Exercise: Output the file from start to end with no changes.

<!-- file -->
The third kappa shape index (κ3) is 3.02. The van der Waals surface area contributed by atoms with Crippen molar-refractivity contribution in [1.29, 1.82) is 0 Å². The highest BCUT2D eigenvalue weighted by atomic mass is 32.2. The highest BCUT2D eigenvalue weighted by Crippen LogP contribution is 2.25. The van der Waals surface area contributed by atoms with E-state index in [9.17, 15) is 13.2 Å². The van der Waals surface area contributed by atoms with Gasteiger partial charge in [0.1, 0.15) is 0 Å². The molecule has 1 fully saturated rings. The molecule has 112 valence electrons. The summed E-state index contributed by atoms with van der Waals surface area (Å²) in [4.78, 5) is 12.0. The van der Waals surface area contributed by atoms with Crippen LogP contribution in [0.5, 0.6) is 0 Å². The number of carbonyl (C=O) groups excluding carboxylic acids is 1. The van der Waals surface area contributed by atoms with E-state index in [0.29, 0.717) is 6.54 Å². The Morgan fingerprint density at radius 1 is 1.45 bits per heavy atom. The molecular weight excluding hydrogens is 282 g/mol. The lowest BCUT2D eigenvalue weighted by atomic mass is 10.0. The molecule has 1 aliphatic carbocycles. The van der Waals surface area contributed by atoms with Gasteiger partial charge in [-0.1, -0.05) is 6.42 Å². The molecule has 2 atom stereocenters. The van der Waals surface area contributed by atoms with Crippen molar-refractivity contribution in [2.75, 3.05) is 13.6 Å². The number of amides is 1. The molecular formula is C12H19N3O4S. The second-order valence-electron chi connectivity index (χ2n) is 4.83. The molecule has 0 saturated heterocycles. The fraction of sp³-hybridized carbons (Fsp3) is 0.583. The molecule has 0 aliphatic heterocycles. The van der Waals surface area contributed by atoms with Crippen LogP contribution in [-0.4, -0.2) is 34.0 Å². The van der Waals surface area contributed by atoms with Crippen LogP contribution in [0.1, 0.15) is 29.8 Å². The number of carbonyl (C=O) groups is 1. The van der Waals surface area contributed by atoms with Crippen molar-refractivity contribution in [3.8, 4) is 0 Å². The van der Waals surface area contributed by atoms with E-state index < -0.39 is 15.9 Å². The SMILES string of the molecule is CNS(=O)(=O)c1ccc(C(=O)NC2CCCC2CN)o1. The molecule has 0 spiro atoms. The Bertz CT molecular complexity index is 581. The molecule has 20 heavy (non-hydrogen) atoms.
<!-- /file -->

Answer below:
The third kappa shape index (κ3) is 3.02. The van der Waals surface area contributed by atoms with Crippen molar-refractivity contribution in [1.29, 1.82) is 0 Å². The highest BCUT2D eigenvalue weighted by atomic mass is 32.2. The highest BCUT2D eigenvalue weighted by Crippen LogP contribution is 2.25. The van der Waals surface area contributed by atoms with E-state index in [9.17, 15) is 13.2 Å². The van der Waals surface area contributed by atoms with Gasteiger partial charge in [0.1, 0.15) is 0 Å². The molecule has 1 fully saturated rings. The molecule has 112 valence electrons. The summed E-state index contributed by atoms with van der Waals surface area (Å²) in [4.78, 5) is 12.0. The van der Waals surface area contributed by atoms with Crippen LogP contribution in [0.5, 0.6) is 0 Å². The number of carbonyl (C=O) groups excluding carboxylic acids is 1. The van der Waals surface area contributed by atoms with E-state index in [0.29, 0.717) is 6.54 Å². The Morgan fingerprint density at radius 1 is 1.45 bits per heavy atom. The molecular weight excluding hydrogens is 282 g/mol. The lowest BCUT2D eigenvalue weighted by atomic mass is 10.0. The molecule has 1 aliphatic carbocycles. The van der Waals surface area contributed by atoms with Gasteiger partial charge in [-0.1, -0.05) is 6.42 Å². The molecule has 2 atom stereocenters. The van der Waals surface area contributed by atoms with Crippen molar-refractivity contribution in [2.75, 3.05) is 13.6 Å². The number of amides is 1. The molecular formula is C12H19N3O4S. The second-order valence-electron chi connectivity index (χ2n) is 4.83. The molecule has 0 saturated heterocycles. The fraction of sp³-hybridized carbons (Fsp3) is 0.583. The molecule has 0 aliphatic heterocycles. The van der Waals surface area contributed by atoms with Crippen LogP contribution in [-0.4, -0.2) is 34.0 Å². The van der Waals surface area contributed by atoms with Crippen LogP contribution in [0.1, 0.15) is 29.8 Å². The number of carbonyl (C=O) groups is 1. The van der Waals surface area contributed by atoms with Crippen molar-refractivity contribution in [3.8, 4) is 0 Å². The van der Waals surface area contributed by atoms with E-state index < -0.39 is 15.9 Å². The SMILES string of the molecule is CNS(=O)(=O)c1ccc(C(=O)NC2CCCC2CN)o1. The molecule has 0 spiro atoms. The Bertz CT molecular complexity index is 581. The molecule has 20 heavy (non-hydrogen) atoms.